Singapore's tightened Covid-19 measures working, but not the time to relax: Lawrence Wong

Singapore may have to accept additional restrictions if there are new risks or clusters emerging, or there are more unlinked cases. PHOTO: ST FILE

SINGAPORE - The current tightened community measures are working and bearing fruit, but it is not the time to relax or let our guard down, said Finance Minister Lawrence Wong on Monday (May 31).

"As much as there is a chance of us relaxing some of the measures after June 13 if things continue to improve, we must also be mentally prepared that we cannot rule out the possibility of further restrictions down the road if they become necessary," he said during a press conference.

The co-chair of the multi-ministry task force on Covid-19 stressed that the situation remains highly fluid, with the task force's assessments updated on a daily basis.

"If all goes to plan, there may be a chance... for some adjustment and relaxation of measures (on June 13). It's very unlikely on June 13 that we will go all the way back to phase three, we will have to do this gradually and in a controlled manner," Mr Wong said.

But Singapore may have to accept additional restrictions if there are new risks or clusters emerging, or there are more unlinked cases, he said.

If all goes well, Singapore should be able to bring down community cases over time and break the transmission chain, but there are still unlinked cases popping up every day.

"Any one such case can easily be a superspreader and cause a major outbreak to happen,"Mr Wong cautioned.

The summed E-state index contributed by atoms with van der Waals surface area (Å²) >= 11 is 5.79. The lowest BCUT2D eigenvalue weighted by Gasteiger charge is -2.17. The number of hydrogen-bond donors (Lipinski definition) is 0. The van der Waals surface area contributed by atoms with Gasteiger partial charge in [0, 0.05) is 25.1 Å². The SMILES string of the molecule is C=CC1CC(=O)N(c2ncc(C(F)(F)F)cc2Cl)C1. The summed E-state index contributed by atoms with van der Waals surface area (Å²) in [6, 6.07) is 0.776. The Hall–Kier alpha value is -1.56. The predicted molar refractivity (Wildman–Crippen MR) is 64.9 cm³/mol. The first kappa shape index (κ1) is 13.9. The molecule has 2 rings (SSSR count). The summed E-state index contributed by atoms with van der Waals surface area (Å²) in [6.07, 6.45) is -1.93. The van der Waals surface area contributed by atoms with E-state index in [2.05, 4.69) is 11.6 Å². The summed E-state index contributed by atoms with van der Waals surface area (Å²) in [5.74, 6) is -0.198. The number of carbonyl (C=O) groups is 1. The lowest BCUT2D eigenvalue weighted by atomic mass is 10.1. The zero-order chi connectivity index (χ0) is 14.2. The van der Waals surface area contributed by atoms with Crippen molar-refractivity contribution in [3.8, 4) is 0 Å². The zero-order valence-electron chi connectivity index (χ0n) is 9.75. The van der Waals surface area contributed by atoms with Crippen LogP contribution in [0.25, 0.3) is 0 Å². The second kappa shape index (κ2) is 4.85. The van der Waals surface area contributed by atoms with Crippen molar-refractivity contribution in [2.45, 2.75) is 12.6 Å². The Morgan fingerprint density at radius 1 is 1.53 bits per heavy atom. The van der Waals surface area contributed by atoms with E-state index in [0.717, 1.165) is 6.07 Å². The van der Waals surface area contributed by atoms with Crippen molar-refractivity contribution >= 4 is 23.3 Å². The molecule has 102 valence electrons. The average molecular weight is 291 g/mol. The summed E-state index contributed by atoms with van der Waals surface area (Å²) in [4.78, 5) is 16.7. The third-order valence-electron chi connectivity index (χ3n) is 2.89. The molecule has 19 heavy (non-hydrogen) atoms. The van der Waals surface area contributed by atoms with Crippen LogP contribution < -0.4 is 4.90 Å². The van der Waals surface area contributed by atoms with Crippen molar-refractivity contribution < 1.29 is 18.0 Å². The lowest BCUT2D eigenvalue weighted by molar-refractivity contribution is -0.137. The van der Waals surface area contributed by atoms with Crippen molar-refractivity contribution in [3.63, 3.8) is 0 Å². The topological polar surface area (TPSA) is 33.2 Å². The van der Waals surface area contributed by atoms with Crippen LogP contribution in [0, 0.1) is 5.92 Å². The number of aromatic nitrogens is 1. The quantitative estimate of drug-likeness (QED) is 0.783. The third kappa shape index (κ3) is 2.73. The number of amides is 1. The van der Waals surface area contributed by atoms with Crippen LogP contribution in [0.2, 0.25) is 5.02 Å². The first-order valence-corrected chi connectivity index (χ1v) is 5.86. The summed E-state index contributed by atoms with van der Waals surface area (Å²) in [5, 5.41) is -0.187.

In an update on the local virus situation, the task force said that the heightened measures under phase two (heightened alert), which are in place from May 16 to June 13, have considerably reduced social interactions and the risks of transmission while allowing most work and daily activities to carry on.

These tightened measures have helped to slow down the chains of Covid-19 transmission and reduce the number of unlinked cases in the community over the last two weeks, as well as facilitated the swift detection, isolation and ring-fencing of transmission chains.

Among measures which have been instituted for phase two (heightened alert) include the prohibition of dining in and limiting social gatherings to two people. Occupancy limits for malls and showrooms have also been reduced to 16 sq m per person.

Health Minister Ong Ye Kung also said there are a few encouraging signs of how Singapore is handling the current wave of infections.

About 70 per cent of all the linked new cases on Monday were due to household transmission, he pointed out.

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In addition, those who were infected through community transmissions have had "quite mundane" movement patterns which mostly involve going to and from home, work and food-related errands.

"Other than the Jem-Westgate cluster, there were no major transmission settings over the last 10 days," Mr Ong said, noting that Singapore is moving towards the right direction overall and is constantly improving its contact-tracing and quarantine protocols.

"But this wave of infection is not over, and we must continue to stay alert and vigilant in order to suppress it further," he added.

The task force said it will continue to monitor the situation and provide updates on Singapore's local situation and community measures when the need arises prior to June 13.

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